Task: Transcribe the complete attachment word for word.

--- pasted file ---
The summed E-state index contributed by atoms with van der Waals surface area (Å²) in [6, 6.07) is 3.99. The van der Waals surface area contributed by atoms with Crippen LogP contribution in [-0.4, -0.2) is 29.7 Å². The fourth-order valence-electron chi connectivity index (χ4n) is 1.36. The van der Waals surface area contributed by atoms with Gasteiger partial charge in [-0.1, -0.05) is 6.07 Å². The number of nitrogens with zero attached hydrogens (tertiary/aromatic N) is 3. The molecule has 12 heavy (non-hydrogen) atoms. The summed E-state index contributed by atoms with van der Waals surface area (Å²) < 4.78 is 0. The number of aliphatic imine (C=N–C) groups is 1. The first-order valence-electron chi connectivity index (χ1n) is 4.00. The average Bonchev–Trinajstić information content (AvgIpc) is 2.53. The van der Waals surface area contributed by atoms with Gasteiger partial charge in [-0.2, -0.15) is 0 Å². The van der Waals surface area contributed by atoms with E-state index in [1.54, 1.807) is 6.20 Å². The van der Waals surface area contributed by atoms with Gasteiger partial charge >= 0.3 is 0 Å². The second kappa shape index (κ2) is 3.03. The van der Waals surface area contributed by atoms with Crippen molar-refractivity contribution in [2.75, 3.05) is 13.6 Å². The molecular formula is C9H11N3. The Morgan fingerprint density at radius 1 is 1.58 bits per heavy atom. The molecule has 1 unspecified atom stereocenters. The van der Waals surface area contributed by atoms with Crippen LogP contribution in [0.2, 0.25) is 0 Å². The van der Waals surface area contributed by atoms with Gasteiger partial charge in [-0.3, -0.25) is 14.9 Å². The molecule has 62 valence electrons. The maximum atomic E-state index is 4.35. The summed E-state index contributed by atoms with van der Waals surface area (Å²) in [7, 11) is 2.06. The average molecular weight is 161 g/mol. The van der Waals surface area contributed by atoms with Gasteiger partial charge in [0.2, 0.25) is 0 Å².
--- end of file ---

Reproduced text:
The summed E-state index contributed by atoms with van der Waals surface area (Å²) in [6, 6.07) is 3.99. The van der Waals surface area contributed by atoms with Crippen LogP contribution in [-0.4, -0.2) is 29.7 Å². The fourth-order valence-electron chi connectivity index (χ4n) is 1.36. The van der Waals surface area contributed by atoms with Gasteiger partial charge in [-0.1, -0.05) is 6.07 Å². The number of nitrogens with zero attached hydrogens (tertiary/aromatic N) is 3. The molecule has 12 heavy (non-hydrogen) atoms. The summed E-state index contributed by atoms with van der Waals surface area (Å²) < 4.78 is 0. The number of aliphatic imine (C=N–C) groups is 1. The first-order valence-electron chi connectivity index (χ1n) is 4.00. The average Bonchev–Trinajstić information content (AvgIpc) is 2.53. The van der Waals surface area contributed by atoms with Gasteiger partial charge in [-0.2, -0.15) is 0 Å². The van der Waals surface area contributed by atoms with E-state index in [1.54, 1.807) is 6.20 Å². The van der Waals surface area contributed by atoms with Gasteiger partial charge >= 0.3 is 0 Å². The second kappa shape index (κ2) is 3.03. The van der Waals surface area contributed by atoms with Crippen molar-refractivity contribution in [2.75, 3.05) is 13.6 Å². The molecular formula is C9H11N3. The Morgan fingerprint density at radius 1 is 1.58 bits per heavy atom. The molecule has 1 unspecified atom stereocenters. The van der Waals surface area contributed by atoms with Crippen LogP contribution in [0.2, 0.25) is 0 Å². The van der Waals surface area contributed by atoms with Gasteiger partial charge in [-0.3, -0.25) is 14.9 Å². The molecule has 62 valence electrons. The maximum atomic E-state index is 4.35. The summed E-state index contributed by atoms with van der Waals surface area (Å²) in [7, 11) is 2.06. The average molecular weight is 161 g/mol. The van der Waals surface area contributed by atoms with Gasteiger partial charge in [0.2, 0.25) is 0 Å².